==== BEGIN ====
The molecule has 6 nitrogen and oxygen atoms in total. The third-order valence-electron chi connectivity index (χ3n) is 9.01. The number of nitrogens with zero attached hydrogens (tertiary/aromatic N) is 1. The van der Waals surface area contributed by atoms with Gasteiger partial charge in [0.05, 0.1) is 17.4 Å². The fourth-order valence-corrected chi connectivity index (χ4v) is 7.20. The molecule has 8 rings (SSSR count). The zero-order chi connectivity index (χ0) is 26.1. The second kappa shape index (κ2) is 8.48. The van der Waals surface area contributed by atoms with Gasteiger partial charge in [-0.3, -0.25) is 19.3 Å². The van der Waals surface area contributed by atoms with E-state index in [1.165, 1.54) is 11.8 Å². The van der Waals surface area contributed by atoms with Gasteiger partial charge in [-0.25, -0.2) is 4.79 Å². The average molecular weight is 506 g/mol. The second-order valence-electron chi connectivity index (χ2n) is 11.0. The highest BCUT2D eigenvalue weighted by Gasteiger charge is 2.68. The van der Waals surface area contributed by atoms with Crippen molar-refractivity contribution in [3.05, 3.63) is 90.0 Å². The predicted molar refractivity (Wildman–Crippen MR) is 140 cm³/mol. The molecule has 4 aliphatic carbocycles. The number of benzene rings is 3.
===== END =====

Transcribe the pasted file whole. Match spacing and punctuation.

The molecule has 6 nitrogen and oxygen atoms in total. The third-order valence-electron chi connectivity index (χ3n) is 9.01. The number of nitrogens with zero attached hydrogens (tertiary/aromatic N) is 1. The van der Waals surface area contributed by atoms with Gasteiger partial charge in [0.05, 0.1) is 17.4 Å². The fourth-order valence-corrected chi connectivity index (χ4v) is 7.20. The molecule has 8 rings (SSSR count). The zero-order chi connectivity index (χ0) is 26.1. The second kappa shape index (κ2) is 8.48. The van der Waals surface area contributed by atoms with Gasteiger partial charge in [-0.3, -0.25) is 19.3 Å². The van der Waals surface area contributed by atoms with E-state index in [1.165, 1.54) is 11.8 Å². The van der Waals surface area contributed by atoms with Gasteiger partial charge in [-0.25, -0.2) is 4.79 Å². The average molecular weight is 506 g/mol. The second-order valence-electron chi connectivity index (χ2n) is 11.0. The highest BCUT2D eigenvalue weighted by Gasteiger charge is 2.68. The van der Waals surface area contributed by atoms with Crippen molar-refractivity contribution in [3.05, 3.63) is 90.0 Å². The predicted molar refractivity (Wildman–Crippen MR) is 140 cm³/mol. The molecule has 4 aliphatic carbocycles. The number of benzene rings is 3.